Taxicab Metric


The taxicab metric, also called the Manhattan distance, is the metric of the Euclidean plane defined by


for all points P_1(x_1,y_1) and P_2(x_2,y_2). This number is equal to the length of all paths connecting P_1 and P_2 along horizontal and vertical segments, without ever going back, like those described by a car moving in a lattice-like street pattern.

See also

Equivalent Metrics, Graph Distance, Metric, Spanning Tree, Taxicab Number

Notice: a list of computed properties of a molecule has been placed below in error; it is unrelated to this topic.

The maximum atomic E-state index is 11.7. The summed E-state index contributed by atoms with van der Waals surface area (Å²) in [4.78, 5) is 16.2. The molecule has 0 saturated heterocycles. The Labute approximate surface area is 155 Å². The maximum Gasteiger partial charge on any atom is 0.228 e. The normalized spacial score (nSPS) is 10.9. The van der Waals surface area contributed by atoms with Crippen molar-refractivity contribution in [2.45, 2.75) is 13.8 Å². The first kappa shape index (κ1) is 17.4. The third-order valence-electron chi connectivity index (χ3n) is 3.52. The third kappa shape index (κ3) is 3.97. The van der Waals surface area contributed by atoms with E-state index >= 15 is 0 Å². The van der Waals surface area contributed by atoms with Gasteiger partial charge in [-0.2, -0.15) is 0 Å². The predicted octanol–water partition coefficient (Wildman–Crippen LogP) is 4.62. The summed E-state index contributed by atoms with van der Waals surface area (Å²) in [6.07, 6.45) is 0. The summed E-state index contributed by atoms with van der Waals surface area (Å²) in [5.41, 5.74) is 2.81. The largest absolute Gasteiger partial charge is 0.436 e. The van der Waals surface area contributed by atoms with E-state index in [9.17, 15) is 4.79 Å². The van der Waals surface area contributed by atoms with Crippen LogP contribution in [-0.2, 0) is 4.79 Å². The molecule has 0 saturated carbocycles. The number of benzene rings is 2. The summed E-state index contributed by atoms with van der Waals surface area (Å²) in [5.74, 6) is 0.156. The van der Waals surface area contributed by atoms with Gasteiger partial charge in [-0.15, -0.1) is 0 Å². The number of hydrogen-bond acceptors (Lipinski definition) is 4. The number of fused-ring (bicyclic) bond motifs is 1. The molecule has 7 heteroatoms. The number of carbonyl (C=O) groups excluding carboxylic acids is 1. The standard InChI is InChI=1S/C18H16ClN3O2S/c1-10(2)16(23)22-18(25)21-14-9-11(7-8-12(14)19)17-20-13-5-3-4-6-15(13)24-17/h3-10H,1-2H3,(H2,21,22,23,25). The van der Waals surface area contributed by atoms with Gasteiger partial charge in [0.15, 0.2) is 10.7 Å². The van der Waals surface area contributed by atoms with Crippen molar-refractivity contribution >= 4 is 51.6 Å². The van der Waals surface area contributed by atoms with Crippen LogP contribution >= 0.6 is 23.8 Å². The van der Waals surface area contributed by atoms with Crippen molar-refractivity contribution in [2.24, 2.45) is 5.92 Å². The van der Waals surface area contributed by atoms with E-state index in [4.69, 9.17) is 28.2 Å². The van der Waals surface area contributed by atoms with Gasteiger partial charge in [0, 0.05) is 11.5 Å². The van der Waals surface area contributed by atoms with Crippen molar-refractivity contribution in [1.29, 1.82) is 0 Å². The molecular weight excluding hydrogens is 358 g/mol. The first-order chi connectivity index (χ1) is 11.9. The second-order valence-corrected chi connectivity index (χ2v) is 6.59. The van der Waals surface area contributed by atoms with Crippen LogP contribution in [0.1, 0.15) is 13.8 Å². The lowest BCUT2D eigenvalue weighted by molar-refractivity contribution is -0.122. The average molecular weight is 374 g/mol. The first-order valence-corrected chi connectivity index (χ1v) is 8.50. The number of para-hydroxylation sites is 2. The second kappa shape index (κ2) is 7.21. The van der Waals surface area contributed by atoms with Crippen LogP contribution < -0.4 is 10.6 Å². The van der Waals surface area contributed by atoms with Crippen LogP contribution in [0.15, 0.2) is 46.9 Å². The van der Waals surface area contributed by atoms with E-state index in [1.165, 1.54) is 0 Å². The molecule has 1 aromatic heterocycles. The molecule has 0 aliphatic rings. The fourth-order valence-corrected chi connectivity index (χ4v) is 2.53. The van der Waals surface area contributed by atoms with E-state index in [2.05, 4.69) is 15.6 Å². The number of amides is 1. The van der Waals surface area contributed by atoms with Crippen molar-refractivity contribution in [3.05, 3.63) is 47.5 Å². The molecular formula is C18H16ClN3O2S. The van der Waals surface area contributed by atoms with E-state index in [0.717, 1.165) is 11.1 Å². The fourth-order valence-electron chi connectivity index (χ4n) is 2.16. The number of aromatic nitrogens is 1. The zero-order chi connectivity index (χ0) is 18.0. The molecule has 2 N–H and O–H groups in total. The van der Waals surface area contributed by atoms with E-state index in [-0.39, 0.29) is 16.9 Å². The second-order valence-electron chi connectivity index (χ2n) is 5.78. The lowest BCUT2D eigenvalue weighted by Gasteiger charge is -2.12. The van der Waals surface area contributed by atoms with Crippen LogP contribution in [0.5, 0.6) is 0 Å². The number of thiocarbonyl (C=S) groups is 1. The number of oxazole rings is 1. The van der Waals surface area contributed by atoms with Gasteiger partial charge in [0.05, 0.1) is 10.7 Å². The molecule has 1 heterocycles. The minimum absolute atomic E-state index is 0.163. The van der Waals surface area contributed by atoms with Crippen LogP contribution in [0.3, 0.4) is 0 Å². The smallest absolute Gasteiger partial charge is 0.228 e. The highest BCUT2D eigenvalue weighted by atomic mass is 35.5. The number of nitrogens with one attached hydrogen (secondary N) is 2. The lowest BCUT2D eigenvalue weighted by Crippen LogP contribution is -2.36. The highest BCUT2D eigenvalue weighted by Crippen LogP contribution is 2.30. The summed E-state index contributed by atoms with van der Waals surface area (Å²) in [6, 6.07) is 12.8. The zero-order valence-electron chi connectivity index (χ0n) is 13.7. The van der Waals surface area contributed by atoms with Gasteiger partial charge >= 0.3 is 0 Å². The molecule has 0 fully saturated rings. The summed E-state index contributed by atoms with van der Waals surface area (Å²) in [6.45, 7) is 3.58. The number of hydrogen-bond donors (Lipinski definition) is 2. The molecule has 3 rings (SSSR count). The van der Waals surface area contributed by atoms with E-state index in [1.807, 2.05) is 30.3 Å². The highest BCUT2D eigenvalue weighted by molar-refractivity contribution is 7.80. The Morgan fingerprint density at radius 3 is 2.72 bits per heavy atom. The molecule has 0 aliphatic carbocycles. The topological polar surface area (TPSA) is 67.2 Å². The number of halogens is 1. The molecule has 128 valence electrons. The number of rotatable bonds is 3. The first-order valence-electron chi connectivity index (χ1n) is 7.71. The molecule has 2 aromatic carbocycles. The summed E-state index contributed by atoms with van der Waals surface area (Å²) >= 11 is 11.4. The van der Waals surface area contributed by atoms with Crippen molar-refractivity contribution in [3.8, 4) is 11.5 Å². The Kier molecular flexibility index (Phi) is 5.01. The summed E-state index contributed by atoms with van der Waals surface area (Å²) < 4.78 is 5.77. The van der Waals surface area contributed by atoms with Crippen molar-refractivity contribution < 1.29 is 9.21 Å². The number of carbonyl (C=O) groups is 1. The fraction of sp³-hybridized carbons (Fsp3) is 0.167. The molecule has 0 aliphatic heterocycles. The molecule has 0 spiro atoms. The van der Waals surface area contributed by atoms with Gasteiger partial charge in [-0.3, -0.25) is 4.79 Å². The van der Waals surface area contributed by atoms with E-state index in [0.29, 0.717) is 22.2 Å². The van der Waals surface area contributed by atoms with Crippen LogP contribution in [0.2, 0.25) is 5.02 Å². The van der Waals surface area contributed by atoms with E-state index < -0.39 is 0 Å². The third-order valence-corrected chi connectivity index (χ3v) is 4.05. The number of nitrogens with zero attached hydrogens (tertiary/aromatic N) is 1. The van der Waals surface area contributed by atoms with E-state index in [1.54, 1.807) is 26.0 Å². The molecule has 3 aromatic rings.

This entry contributed by Margherita Barile

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Dickau, R. M. "Shortest-Path Diagrams.", E. F. Taxicab Geometry: An Adventure in Non-Euclidean Geometry. New York: Dover, 1986.Skiena, S. Implementing Discrete Mathematics: Combinatorics and Graph Theory with Mathematica. Reading, MA: Addison-Wesley, pp. 172 and 227, 1990.Willard, S. General Topology. Reading, MA: Addison-Wesley, p. 16, 1970.

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Taxicab Metric

Cite this as:

Barile, Margherita. "Taxicab Metric." From MathWorld--A Wolfram Web Resource, created by Eric W. Weisstein.

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